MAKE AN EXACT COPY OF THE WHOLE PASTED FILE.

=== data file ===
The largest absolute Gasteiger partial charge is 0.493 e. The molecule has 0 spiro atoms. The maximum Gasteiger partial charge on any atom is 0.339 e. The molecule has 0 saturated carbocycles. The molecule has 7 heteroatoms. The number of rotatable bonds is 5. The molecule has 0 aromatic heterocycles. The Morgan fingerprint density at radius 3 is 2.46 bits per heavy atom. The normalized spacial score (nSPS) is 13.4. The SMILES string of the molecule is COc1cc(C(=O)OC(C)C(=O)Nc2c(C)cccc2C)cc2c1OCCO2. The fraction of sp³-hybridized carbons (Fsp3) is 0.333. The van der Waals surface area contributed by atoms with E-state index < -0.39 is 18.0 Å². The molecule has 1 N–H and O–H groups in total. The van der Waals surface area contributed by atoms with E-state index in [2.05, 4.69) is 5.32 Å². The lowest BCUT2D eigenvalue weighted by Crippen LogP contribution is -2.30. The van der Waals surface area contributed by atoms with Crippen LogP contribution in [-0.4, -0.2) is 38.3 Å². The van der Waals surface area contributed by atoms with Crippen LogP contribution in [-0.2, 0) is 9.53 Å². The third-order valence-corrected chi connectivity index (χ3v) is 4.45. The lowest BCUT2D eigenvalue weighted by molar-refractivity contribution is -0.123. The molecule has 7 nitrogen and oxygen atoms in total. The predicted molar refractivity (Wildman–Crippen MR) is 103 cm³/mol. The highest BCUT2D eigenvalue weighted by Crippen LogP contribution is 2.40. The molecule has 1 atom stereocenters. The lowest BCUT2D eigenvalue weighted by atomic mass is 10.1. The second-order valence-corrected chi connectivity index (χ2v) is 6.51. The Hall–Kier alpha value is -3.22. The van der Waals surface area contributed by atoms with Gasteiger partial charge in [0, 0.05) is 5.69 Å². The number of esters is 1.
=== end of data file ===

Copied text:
The largest absolute Gasteiger partial charge is 0.493 e. The molecule has 0 spiro atoms. The maximum Gasteiger partial charge on any atom is 0.339 e. The molecule has 0 saturated carbocycles. The molecule has 7 heteroatoms. The number of rotatable bonds is 5. The molecule has 0 aromatic heterocycles. The Morgan fingerprint density at radius 3 is 2.46 bits per heavy atom. The normalized spacial score (nSPS) is 13.4. The SMILES string of the molecule is COc1cc(C(=O)OC(C)C(=O)Nc2c(C)cccc2C)cc2c1OCCO2. The fraction of sp³-hybridized carbons (Fsp3) is 0.333. The van der Waals surface area contributed by atoms with E-state index < -0.39 is 18.0 Å². The molecule has 1 N–H and O–H groups in total. The van der Waals surface area contributed by atoms with E-state index in [2.05, 4.69) is 5.32 Å². The lowest BCUT2D eigenvalue weighted by Crippen LogP contribution is -2.30. The van der Waals surface area contributed by atoms with Crippen LogP contribution in [-0.4, -0.2) is 38.3 Å². The van der Waals surface area contributed by atoms with Crippen LogP contribution in [-0.2, 0) is 9.53 Å². The third-order valence-corrected chi connectivity index (χ3v) is 4.45. The lowest BCUT2D eigenvalue weighted by molar-refractivity contribution is -0.123. The molecule has 7 nitrogen and oxygen atoms in total. The predicted molar refractivity (Wildman–Crippen MR) is 103 cm³/mol. The highest BCUT2D eigenvalue weighted by Crippen LogP contribution is 2.40. The molecule has 1 atom stereocenters. The lowest BCUT2D eigenvalue weighted by atomic mass is 10.1. The second-order valence-corrected chi connectivity index (χ2v) is 6.51. The Hall–Kier alpha value is -3.22. The van der Waals surface area contributed by atoms with Gasteiger partial charge in [0, 0.05) is 5.69 Å². The number of esters is 1.